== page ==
Obama claims his policies forged a 'different world'

US President Barack Obama offered a direct rebuttal Wednesday of Mitt Romney's foreign policy critique, saying his leadership had forged a "different world" in just four years.

In a sweeping survey of his diplomatic worldview, Obama implicitly rejected claims he is wedded to national decline, and said he had restored US values and alliances and paved the way to a new "American Century."

In parts, the address was a point-by-point rebuttal of a foreign policy speech given by his Republican election foe Romney in October, and previewed likely clashes between the two men at presidential debates later this year.

"Four years ago, you arrived here at a time of great challenge for our nation," Obama told Air Force cadets, citing a time span that also coincides with much his term in office.

"Our forces were engaged in two wars. Al-Qaeda, which had attacked us on 9/11, was entrenched in their safe-havens.

"Many of our alliances were strained, and our standing in the world had suffered," he said, offering a disdainful view of the legacy bequeathed by Republican former president George W. Bush.

"Our economy was in the worst recession since the Great Depression. Around the world and here at home, many questioned whether the United States still had the capacity for global leadership."

"Today, you step forward into a different world," Obama said, before implicitly giving his own policies credit for changing perceptions of American leadership and his nation's position in the world.

"You are the first class in nine years that will graduate into a world where there are no Americans fighting in Iraq," said Obama, who fulfilled a promise to get all US forces home last year.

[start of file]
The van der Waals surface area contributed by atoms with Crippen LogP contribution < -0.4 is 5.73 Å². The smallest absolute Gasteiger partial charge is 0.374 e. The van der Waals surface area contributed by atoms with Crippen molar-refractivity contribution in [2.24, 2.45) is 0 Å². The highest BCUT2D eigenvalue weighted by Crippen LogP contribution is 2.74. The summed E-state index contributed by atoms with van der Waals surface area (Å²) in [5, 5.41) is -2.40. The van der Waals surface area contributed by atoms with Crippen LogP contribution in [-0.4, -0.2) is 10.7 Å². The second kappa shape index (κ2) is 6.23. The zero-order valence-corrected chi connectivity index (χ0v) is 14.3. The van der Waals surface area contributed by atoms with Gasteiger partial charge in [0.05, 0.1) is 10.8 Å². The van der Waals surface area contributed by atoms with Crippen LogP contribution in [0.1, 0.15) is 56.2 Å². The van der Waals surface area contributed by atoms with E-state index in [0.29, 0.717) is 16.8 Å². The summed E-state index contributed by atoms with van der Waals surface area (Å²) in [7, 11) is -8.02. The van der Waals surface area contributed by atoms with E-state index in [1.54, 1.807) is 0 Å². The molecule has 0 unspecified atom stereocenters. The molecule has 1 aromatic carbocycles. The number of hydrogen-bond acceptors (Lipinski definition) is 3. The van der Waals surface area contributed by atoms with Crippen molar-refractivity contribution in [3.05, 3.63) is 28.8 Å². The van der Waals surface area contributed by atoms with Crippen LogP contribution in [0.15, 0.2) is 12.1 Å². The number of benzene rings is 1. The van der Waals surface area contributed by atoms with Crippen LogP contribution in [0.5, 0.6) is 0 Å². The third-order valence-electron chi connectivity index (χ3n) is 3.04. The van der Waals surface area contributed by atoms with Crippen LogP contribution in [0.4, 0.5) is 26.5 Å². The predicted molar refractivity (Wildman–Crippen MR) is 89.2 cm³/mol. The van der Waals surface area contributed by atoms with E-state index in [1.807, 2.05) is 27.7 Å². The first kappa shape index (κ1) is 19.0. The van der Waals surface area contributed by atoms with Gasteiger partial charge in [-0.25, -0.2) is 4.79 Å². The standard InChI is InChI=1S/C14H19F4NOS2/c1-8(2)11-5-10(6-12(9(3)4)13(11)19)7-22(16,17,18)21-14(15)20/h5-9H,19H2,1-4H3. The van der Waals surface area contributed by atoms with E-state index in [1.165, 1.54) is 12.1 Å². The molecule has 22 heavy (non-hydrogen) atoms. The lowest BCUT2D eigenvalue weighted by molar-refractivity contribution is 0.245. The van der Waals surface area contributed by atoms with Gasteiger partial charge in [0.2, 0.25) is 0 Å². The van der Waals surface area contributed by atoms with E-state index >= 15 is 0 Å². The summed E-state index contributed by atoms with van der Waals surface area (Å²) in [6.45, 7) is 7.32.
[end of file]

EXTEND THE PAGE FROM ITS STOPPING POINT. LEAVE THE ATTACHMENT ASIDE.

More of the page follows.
Referencing the killing of Osama bin Laden, Obama claimed to have put Al-Qaeda on the path to defeat and to have offered a clear exit from Afghanistan.

The fact that the president chose to deliver the survey of US foreign policy at graduation ceremonies at the US Air Force Academy in Colorado Springs could open him to charges of politicizing the armed forces he leads.

In a highly political passage of his address, Obama unapologetically strove to create a new feeling of national optimism.

"For a decade, we have labored under the dark cloud of war. Now, we can see the light of a new day on the horizon," he said.

"Around the world, the United States is leading once more. From Europe to Asia, our alliances are stronger than ever."

Romney has argued that Obama's foreign policy is characterized by weakness and "appeasing" Iran, and says the president has weakened ties with US allies rather than strengthened them.

Last year at the Citadel military college, Romney savaged Obama's "feckless" diplomatic strategy, warning of new threats from Russia and China and said Obama was "profoundly mistaken" as he did not believe in the concept of American exceptionalism.

"Let me make this very clear. As president of the United States, I will devote myself to an American Century. And I will never, ever apologize for America," Romney said.

Obama directly repudiated those points on Wednesday.

"The United States has been, and will always be, the one indispensable nation in world affairs," Obama said in the speech, coincidentally delivered in Colorado, an important swing state in November's election.

"This is one of the many examples of why America is exceptional and it's why I firmly believe that if we rise to this moment in history, if we meet our responsibilities, then -- just like the 20th century -- the 21st will be another great American Century."

He also took aim at the view that US forces were not to the fore in the operation to protect Libyans from Moamer Kadhafi, popularized by a quote, "leading from behind," which an anonymous official gave to the New Yorker.

He credited US forces for helping to prevent "a massacre in Libya with an international mission in which the United States -- and our Air Force -- led from the front."

ON BREITBART TV

Obama To Cadets: It's A 'Different World' Thanks To Me

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